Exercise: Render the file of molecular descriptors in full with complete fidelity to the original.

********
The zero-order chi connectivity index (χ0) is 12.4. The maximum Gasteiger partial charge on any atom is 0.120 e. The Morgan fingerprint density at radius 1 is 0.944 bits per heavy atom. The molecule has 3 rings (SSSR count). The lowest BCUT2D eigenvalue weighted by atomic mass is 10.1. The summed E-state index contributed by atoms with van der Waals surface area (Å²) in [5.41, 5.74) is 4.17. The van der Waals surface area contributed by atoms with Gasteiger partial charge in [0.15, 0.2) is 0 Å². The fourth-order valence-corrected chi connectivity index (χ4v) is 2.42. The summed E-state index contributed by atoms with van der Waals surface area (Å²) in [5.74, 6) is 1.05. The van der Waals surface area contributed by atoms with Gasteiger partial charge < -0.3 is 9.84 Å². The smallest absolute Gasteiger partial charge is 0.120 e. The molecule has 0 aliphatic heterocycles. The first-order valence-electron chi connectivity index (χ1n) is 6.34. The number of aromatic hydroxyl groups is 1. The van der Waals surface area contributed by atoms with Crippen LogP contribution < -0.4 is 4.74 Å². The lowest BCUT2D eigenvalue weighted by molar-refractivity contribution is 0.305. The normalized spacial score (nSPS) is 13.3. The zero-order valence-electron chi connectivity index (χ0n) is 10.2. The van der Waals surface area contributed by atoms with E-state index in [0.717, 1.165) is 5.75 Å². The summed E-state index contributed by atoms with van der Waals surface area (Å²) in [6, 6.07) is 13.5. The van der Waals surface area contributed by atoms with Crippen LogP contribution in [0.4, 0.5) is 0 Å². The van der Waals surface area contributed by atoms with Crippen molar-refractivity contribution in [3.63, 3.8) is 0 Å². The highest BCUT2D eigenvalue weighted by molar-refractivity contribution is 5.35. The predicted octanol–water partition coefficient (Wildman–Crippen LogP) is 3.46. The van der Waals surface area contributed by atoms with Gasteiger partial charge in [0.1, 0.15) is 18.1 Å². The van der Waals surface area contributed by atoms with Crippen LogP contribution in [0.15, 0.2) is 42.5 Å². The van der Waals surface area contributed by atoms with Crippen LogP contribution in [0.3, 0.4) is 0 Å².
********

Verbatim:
The zero-order chi connectivity index (χ0) is 12.4. The maximum Gasteiger partial charge on any atom is 0.120 e. The Morgan fingerprint density at radius 1 is 0.944 bits per heavy atom. The molecule has 3 rings (SSSR count). The lowest BCUT2D eigenvalue weighted by atomic mass is 10.1. The summed E-state index contributed by atoms with van der Waals surface area (Å²) in [5.41, 5.74) is 4.17. The van der Waals surface area contributed by atoms with Gasteiger partial charge in [0.15, 0.2) is 0 Å². The fourth-order valence-corrected chi connectivity index (χ4v) is 2.42. The summed E-state index contributed by atoms with van der Waals surface area (Å²) in [5.74, 6) is 1.05. The van der Waals surface area contributed by atoms with Gasteiger partial charge < -0.3 is 9.84 Å². The smallest absolute Gasteiger partial charge is 0.120 e. The molecule has 0 aliphatic heterocycles. The first-order valence-electron chi connectivity index (χ1n) is 6.34. The number of aromatic hydroxyl groups is 1. The van der Waals surface area contributed by atoms with Crippen LogP contribution < -0.4 is 4.74 Å². The lowest BCUT2D eigenvalue weighted by molar-refractivity contribution is 0.305. The normalized spacial score (nSPS) is 13.3. The zero-order valence-electron chi connectivity index (χ0n) is 10.2. The van der Waals surface area contributed by atoms with E-state index in [0.717, 1.165) is 5.75 Å². The summed E-state index contributed by atoms with van der Waals surface area (Å²) in [6, 6.07) is 13.5. The van der Waals surface area contributed by atoms with Crippen LogP contribution in [0.4, 0.5) is 0 Å². The van der Waals surface area contributed by atoms with Crippen molar-refractivity contribution in [3.63, 3.8) is 0 Å². The highest BCUT2D eigenvalue weighted by molar-refractivity contribution is 5.35. The predicted octanol–water partition coefficient (Wildman–Crippen LogP) is 3.46. The van der Waals surface area contributed by atoms with Gasteiger partial charge in [0.1, 0.15) is 18.1 Å². The van der Waals surface area contributed by atoms with Crippen LogP contribution in [0.15, 0.2) is 42.5 Å². The van der Waals surface area contributed by atoms with Crippen LogP contribution in [0.3, 0.4) is 0 Å².